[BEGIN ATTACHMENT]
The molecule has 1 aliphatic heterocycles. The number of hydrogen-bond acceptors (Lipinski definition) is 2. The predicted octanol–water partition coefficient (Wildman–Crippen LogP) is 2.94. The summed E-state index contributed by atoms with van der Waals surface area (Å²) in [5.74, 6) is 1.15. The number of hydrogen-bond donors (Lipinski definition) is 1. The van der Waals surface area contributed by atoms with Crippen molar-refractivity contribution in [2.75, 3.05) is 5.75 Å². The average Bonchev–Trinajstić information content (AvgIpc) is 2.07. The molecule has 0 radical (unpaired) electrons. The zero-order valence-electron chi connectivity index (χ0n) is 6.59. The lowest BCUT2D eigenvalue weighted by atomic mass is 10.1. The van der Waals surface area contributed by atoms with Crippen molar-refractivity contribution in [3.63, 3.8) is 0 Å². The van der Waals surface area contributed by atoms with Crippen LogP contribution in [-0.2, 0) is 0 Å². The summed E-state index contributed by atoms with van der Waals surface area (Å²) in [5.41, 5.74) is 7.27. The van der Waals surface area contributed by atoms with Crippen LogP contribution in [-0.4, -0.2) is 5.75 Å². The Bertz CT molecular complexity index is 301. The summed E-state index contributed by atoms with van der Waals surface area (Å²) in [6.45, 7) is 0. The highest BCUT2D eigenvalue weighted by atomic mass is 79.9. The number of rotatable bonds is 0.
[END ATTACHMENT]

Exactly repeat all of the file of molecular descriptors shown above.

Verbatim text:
The molecule has 1 aliphatic heterocycles. The number of hydrogen-bond acceptors (Lipinski definition) is 2. The predicted octanol–water partition coefficient (Wildman–Crippen LogP) is 2.94. The summed E-state index contributed by atoms with van der Waals surface area (Å²) in [5.74, 6) is 1.15. The number of hydrogen-bond donors (Lipinski definition) is 1. The van der Waals surface area contributed by atoms with Crippen molar-refractivity contribution in [2.75, 3.05) is 5.75 Å². The average Bonchev–Trinajstić information content (AvgIpc) is 2.07. The molecule has 0 radical (unpaired) electrons. The zero-order valence-electron chi connectivity index (χ0n) is 6.59. The lowest BCUT2D eigenvalue weighted by atomic mass is 10.1. The van der Waals surface area contributed by atoms with Crippen molar-refractivity contribution in [3.63, 3.8) is 0 Å². The van der Waals surface area contributed by atoms with Crippen LogP contribution in [-0.2, 0) is 0 Å². The summed E-state index contributed by atoms with van der Waals surface area (Å²) in [5.41, 5.74) is 7.27. The van der Waals surface area contributed by atoms with Crippen LogP contribution in [-0.4, -0.2) is 5.75 Å². The Bertz CT molecular complexity index is 301. The summed E-state index contributed by atoms with van der Waals surface area (Å²) in [6.45, 7) is 0. The highest BCUT2D eigenvalue weighted by atomic mass is 79.9. The number of rotatable bonds is 0.